Costs of using crop residues in direct combustion applications [electronic resource].
- Oak Ridge, Tenn. : Distributed by the Office of Scientific and Technical Information, U.S. Dept. of Energy, 1980.
- Physical Description:
- Pages: 52 : digital, PDF file
- Additional Creators:
- United States. Department of Energy. Office of Scientific and Technical Information
- Restrictions on Access:
- Free-to-read Unrestricted online access
- The economic feasibility of burning crop residues for on-farm grain drying, grain drying at a grain elevator, and electricity generation at a utility are examined. Following dramatic price increases for petroleum during 1979, grain drying is the most economically attractive alternative studied. For on-farm applications, a typical 400-acre grain harvest would consume nearly 5,500 gallons of propane to dry 52,000 bushels of corn from 22% moisture content wet basis (MCWB) to 15% MCWB. Fuel savings from using crop residues instead of propane amount to nearly $2,080 for a typical 8-day harvest. Since one grain elevator services many customers, the front-end capital costs of a residue burner cane spread over a larger harvest. The fuel savings over propane for grain elevators amount to nearly $27,400 per year - approximately the cost of the drying equipment (bin excluded). The cost of using crop residues in utility aplications are prohibitive if the average cost of coal for utilities is used for comparison. The potential use of crop residues as a utility boiler fuel is much greater than grain drying, but relative costs depend on the specific characteristics of each application and on the accessibility and cost of coal.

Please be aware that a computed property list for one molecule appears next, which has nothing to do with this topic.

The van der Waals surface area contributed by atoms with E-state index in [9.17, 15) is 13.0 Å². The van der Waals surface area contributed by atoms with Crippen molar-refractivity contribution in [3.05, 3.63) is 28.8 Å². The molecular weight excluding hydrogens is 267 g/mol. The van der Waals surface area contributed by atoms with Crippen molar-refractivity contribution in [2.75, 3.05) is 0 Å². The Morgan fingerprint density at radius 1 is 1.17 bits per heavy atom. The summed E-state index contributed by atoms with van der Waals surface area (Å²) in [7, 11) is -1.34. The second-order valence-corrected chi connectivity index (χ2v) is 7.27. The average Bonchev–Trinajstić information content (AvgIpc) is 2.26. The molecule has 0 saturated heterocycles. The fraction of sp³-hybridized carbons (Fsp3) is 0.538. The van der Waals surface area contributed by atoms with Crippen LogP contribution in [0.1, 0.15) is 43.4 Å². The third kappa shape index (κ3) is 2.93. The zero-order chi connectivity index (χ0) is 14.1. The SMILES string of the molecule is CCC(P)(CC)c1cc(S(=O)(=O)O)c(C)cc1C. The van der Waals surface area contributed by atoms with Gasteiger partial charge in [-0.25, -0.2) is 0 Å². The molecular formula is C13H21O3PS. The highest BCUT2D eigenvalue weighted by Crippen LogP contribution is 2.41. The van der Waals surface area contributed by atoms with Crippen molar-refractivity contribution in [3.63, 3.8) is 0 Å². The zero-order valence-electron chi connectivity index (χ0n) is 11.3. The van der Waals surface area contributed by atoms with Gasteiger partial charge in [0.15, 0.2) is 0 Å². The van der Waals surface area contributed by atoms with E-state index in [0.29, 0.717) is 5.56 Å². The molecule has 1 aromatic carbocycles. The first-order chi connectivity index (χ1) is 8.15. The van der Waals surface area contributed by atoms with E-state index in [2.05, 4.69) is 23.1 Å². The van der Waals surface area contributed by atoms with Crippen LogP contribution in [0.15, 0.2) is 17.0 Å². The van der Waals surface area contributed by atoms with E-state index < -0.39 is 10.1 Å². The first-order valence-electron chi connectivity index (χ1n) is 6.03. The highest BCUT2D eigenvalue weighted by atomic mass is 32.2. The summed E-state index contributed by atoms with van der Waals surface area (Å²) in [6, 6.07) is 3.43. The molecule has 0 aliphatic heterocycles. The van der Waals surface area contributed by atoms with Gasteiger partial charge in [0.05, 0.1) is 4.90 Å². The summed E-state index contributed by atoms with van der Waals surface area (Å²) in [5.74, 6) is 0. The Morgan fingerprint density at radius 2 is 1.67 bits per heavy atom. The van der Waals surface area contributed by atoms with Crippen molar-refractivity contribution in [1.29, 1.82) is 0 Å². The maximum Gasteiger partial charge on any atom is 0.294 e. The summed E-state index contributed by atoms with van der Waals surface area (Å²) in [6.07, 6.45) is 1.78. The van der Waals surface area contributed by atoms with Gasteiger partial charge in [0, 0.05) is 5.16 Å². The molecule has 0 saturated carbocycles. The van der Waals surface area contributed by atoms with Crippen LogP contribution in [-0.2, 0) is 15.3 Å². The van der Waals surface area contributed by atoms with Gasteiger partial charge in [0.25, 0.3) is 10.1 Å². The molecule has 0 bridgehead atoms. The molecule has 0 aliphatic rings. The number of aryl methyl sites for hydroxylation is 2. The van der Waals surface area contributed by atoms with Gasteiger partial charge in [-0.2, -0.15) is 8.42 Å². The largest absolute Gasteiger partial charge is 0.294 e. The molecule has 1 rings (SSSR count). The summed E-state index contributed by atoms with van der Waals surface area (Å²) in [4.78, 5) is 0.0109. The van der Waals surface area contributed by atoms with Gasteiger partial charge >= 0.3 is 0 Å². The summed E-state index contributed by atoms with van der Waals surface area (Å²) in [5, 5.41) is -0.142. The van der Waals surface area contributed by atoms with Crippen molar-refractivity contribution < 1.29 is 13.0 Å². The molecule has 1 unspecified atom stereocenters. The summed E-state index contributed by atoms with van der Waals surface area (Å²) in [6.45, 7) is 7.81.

- Report Numbers:
- E 1.99:seri/tr-353-513
- Published through SciTech Connect.
Flaim, S.; Urban, D.
Solar Energy Research Inst., Golden, CO (USA)
- Funding Information:
View MARC record | catkey: 13819709